Indian leader travels to Pakistan for talks

Prime minister is quiet on whether he will meet with Pakistani officials

January 04, 2004|By Paul Watson | Paul Watson,LOS ANGELES TIMES

ISLAMABAD, Pakistan - Indian Prime Minister Atal Bihari Vajpayee received a warm welcome on his arrival in Pakistan yesterday for a regional summit seen as the best chance in years to get two old enemies talking again.

But Vajpayee kept his hosts guessing whether he would agree to bilateral discussions with either Pakistani leader Gen. Pervez Musharraf or Prime Minister Zafarullah Khan Jamali on the sidelines of the conference that begins today.

Jamali clasped Vajpayee's hand tightly as the leaders smiled broadly for the cameras after the Indian prime minister, who at 78 suffers a leg ailment, walked haltingly from an Indian Air Force passenger jet and past a Pakistani honor guard.

Pakistani officials say Jamali and Musharraf want to talk with Vajpayee about bilateral issues outside the seven-nation South Asian Association for Regional Cooperation here. But Vajpayees' aides remained uncommitted on the eve of the summit.

Pakistani Foreign Minister Khursheed Mahmood Kasuri said he did not know of any agreement by Vajpayee to hold talks with Musharraf or Jamali during the conference, which focuses on free trade and counterterrorism.

"It takes two to tango," Khursheed told reporters yesterday evening. "If you need peace in South Asia, you need a peace partner. Pakistan is ready, but we need a partner, and that partner can only appear on the scene when we start talking and have a dialogue."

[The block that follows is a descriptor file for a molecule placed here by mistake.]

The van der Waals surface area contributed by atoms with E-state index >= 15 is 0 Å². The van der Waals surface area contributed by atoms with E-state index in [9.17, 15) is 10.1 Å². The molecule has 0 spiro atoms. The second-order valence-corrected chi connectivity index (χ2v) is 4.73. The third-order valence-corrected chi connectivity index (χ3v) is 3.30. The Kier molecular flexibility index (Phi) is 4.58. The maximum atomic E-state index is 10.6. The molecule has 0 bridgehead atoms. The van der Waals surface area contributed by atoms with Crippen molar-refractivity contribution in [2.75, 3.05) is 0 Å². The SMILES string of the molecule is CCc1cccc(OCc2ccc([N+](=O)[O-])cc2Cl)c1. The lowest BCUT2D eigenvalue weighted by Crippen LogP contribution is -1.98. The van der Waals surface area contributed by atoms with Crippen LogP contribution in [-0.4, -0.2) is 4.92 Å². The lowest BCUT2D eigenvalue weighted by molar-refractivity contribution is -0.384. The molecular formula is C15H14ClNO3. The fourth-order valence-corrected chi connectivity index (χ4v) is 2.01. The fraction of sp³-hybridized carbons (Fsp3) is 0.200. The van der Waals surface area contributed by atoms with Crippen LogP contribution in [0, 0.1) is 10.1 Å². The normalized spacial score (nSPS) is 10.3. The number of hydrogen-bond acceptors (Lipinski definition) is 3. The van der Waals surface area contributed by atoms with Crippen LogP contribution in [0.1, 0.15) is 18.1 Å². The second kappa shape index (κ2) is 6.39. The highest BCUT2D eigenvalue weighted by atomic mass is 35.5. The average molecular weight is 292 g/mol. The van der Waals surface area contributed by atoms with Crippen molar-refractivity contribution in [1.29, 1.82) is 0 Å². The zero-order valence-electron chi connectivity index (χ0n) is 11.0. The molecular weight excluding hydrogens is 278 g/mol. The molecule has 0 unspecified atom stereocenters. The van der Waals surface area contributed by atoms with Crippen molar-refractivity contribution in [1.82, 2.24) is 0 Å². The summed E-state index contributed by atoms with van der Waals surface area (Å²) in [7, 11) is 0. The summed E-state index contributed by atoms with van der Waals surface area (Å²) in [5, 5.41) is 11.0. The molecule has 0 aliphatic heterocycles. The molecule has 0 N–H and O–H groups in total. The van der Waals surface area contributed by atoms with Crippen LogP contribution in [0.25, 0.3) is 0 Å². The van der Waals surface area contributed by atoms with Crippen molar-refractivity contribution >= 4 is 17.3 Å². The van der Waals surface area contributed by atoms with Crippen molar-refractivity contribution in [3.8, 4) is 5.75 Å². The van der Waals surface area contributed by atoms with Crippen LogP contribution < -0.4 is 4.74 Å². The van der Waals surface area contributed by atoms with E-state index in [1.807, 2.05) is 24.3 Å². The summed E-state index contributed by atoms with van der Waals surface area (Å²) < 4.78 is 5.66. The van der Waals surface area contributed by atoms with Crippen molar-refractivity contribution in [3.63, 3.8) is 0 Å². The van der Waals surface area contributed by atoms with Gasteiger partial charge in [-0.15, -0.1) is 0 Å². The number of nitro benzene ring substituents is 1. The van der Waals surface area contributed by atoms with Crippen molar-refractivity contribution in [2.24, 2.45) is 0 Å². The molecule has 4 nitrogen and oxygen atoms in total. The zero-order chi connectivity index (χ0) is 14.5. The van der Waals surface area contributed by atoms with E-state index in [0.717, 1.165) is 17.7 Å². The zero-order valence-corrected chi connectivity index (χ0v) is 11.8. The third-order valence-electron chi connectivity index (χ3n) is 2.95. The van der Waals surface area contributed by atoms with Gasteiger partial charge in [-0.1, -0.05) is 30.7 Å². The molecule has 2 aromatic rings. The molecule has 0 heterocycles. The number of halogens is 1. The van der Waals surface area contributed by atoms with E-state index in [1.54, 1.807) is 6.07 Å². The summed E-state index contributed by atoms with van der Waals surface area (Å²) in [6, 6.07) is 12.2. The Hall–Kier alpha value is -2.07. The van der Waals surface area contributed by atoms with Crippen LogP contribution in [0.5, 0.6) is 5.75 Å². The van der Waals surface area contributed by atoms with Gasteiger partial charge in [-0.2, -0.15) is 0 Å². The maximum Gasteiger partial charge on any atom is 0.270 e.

Before leaving New Delhi, Vajpayee told an Indian television interviewer that he would not have any bilateral talks with Pakistani leaders.

"We want to give our undivided attention and energy to the success" of the summit, Vajpayee said. "Its success will help the resolution of other problems."

Vajpayee told an Indian magazine that he would "interact" with his hosts, but he ruled out any "meaningful discussions."

The Indian prime minister is expected to meet either Musharraf and Jamali, or both, at an informal gathering of the leaders of the summit countries, which include Bangladesh, Bhutan, Nepal, Sri Lanka and Maldives.

Although Pakistani and Indian leaders might do nothing more than exchange pleasantries, any meeting could provide an opening for discussions on how to move toward formal negotiations.

India and Pakistan have fought three wars, and there have been countless border skirmishes, since they gained independence from Britain in 1947. The nuclear-armed neighbors almost went to war again after a terrorist attack in December 2001 on India's Parliament buildings that left 15 people dead, including the five attackers. India accused Pakistan of masterminding the assault, which Pakistan denied.

After massing about 1 million soldiers on their borders and on the front line dividing the disputed state of Jammu and Kashmir, both sides pulled back from the brink, largely under pressure from Washington.

Last month, Vajpayee accepted Jamali's offer of a cease-fire between conventional forces.

The Los Angeles Times is a Tribune Publishing newspaper.

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